While traveling through Minnesota in the late-1990's I heard an old radio show rebroadcast of a sci-fi dramatization. It tells the story of bureaucracy gone horribly wrong, with the main proponent falsely charged for a minor infraction, but through delays, misinterpretations, obscure regulations, etc. he ends up being arrested, put in jail, and winding up on death row (for something akin to an unpaid parking ticket). I remember him desperately hoping for a governor's pardon shortly before his walk to the electric chair (but we know how bureaucracy works, don't we). The story was wry, pessimistic, but insightful about how bureaucracies work, and lasted only 10-20 minutes. However, I lost radio station reception before getting the title or author of the short story, or the name of the radio dramatization group who they were rebroadcasting. Anybody recall reading such a science fiction short story or hearing such a dramatization on the radio (probably done during the Golden Age of Radio Drama)?
The short story that the radio play was based on may be Gordon R. Dickson's Computers Don't Argue. A similar question was asked not too long ago, and this story was the answer to it. The story is written as a series of letters, many of which are generated by a computer or written by bureaucrats.
The original minor offense was for an overdue book payment, except it was a computer error. The "offender", a man named Walter Child, had ordered the book "Kim" by Rudyard Kipling but was instead sent the book "Kidnapped" by Robert Louis Stevenson. Mr. Child sent back "Kidnapping", asked for his copy of "Kim", and refused to pay the bill for "Kidnapping". The computer system used by the book club he ordered from continued to send him bills for the "Kidnapping" book and started escalating to a collection agency.
Eventually, through additional computer and bureaucratic errors, Mr. Child was accused of kidnapping and murder (for kidnapping Robert Louis Stevenson, who was presumed murdered as part of the kidnapping by the legal systems' computers). The computerized system also judged Mr. Child guilty, which landed him on death row.
There are mentions of attempts to get a last-minute pardon from the governor, which matches your description. For example:
As I was talking to Warden Magruder in my cell, here, news was brought to him that the Governor has at last returned for a while to Illinois, and will be in his office early tomorrow morning, Friday. So you will have time to get the pardon signed by him and delivered to the prison in time to stop my execution on Saturday.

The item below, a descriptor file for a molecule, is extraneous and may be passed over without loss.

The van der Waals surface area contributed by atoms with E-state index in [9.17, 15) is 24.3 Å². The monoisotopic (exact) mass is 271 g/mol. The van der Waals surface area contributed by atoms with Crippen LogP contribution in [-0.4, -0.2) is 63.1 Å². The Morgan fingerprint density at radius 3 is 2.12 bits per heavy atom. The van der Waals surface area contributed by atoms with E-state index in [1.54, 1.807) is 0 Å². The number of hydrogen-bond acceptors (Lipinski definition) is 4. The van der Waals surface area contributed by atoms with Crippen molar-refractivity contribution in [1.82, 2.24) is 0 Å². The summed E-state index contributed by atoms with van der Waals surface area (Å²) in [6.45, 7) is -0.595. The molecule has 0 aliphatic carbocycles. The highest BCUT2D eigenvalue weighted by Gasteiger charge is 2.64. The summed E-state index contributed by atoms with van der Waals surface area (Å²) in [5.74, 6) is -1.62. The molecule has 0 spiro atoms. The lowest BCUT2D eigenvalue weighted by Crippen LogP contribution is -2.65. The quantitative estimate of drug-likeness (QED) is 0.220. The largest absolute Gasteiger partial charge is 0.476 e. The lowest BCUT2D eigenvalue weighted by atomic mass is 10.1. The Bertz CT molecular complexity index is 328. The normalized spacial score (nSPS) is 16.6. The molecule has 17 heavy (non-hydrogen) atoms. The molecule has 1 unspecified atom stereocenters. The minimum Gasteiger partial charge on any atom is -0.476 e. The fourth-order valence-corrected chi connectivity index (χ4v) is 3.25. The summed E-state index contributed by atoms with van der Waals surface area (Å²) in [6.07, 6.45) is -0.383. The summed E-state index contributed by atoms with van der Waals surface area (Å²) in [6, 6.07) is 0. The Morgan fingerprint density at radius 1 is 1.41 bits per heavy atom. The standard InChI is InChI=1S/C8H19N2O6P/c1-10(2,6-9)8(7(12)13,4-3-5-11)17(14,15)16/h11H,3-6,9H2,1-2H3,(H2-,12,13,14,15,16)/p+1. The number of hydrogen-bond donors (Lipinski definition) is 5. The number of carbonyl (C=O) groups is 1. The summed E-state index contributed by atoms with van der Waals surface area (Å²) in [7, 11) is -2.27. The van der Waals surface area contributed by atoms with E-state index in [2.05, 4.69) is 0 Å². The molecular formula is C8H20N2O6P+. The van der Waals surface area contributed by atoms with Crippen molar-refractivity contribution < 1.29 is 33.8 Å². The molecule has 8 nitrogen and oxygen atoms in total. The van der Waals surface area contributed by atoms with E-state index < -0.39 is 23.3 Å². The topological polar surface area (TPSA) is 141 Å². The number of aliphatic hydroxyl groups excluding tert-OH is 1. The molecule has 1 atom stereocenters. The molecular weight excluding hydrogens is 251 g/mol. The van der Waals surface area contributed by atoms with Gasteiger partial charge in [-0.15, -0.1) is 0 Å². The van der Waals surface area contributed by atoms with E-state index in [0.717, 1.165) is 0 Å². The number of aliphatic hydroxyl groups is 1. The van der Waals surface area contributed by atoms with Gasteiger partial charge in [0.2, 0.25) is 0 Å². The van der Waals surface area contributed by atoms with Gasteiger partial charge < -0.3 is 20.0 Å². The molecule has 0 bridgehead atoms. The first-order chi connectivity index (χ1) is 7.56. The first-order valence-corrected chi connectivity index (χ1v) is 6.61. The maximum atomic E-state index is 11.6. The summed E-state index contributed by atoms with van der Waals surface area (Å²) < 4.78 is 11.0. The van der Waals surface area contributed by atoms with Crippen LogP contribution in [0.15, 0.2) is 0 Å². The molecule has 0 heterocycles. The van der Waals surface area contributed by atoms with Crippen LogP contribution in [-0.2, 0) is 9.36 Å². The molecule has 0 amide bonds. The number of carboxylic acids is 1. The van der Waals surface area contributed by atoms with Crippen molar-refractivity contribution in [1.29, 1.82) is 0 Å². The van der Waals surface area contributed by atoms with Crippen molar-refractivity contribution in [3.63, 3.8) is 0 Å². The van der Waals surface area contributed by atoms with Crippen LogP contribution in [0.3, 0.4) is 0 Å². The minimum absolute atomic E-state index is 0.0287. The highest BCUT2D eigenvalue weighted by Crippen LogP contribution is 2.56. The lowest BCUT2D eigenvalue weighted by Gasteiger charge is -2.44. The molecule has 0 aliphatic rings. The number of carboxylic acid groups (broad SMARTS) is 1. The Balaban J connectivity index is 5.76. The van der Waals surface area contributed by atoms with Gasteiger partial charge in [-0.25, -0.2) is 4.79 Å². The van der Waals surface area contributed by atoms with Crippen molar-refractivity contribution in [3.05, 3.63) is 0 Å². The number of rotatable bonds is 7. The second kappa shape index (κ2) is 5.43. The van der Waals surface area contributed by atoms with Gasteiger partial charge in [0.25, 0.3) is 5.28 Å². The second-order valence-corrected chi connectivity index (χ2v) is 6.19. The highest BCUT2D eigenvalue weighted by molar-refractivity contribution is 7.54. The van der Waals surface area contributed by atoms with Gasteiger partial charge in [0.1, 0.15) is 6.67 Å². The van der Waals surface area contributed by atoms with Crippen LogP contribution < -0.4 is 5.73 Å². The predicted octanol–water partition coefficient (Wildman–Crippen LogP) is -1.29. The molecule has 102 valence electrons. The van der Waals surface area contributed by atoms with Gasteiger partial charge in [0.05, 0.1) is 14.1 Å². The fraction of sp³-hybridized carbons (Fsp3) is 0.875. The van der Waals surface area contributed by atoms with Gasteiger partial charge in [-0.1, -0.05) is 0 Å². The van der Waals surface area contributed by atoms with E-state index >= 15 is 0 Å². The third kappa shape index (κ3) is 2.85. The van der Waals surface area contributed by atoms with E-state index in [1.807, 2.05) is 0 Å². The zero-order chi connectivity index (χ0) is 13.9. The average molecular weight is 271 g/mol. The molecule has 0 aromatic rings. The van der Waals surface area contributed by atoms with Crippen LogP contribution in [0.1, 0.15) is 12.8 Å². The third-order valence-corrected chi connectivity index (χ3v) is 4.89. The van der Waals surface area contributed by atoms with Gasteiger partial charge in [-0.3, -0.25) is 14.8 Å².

The story ends with
the governor issuing a pardon for Mr. Child before Child is executed. However, the last letter is an automated notice of a "failure to route [the pardon] properly". The governor is instructed to resubmit the document on the Tuesday after Child's scheduled execution (the next day that the routing service is open). The notice also instructs the governor to submit a form with his supervisor's signature explaining his authority for submitting a document with a "TOP RUSH" category. The governor is threatened with arrest if he fails to submit the form, and is told there are no exceptions...
Null has identified the written story that radio play was based on as "Computers Don't Argue" by Gordon R. Dickson, which was also the answer to this old question and this one. I'm adding this answer in an attempt to identify the radio play itself.
A "semi-dramatized" reading of "Computers Don't Argue", with musical accompaniment, was aired in 1978 on the program Mindwebs from WHA Radio in Madison, Wisconsin. If WHA rebroadcast that program in the late 1990s, you might have picked it up on your car radio while driving in southeastern Minnesota. You can listen to it at the Internet Archive.
Could you be thinking of The Jigsaw Man, by Larry Niven?
In this story, a man escapes from prison and destroys an organ transplant facility after being sentenced to death for traffic violations.
Perhaps the classic The Trial by Franz Kafka? In this story a man is charged with an unspecified crime and put through a huge bureaucratic system over a long period of time. In the end, the man is executed.
The original story does not specify the original infraction, nor does it feature any sort of pardon from the governor (nor an electric chair), but those could have been added for a radio adaptation.
it probably isn't the right story, but I remember a Mark Twain science fiction story about an Austro-Hungarian inventor falsely condemned to death who finds proof (a television clip, I think) he is innocent but is executed anyway due to inflexible bureaucracy or something.
No doubt there have been many such stories vaguely similar to the once asked about.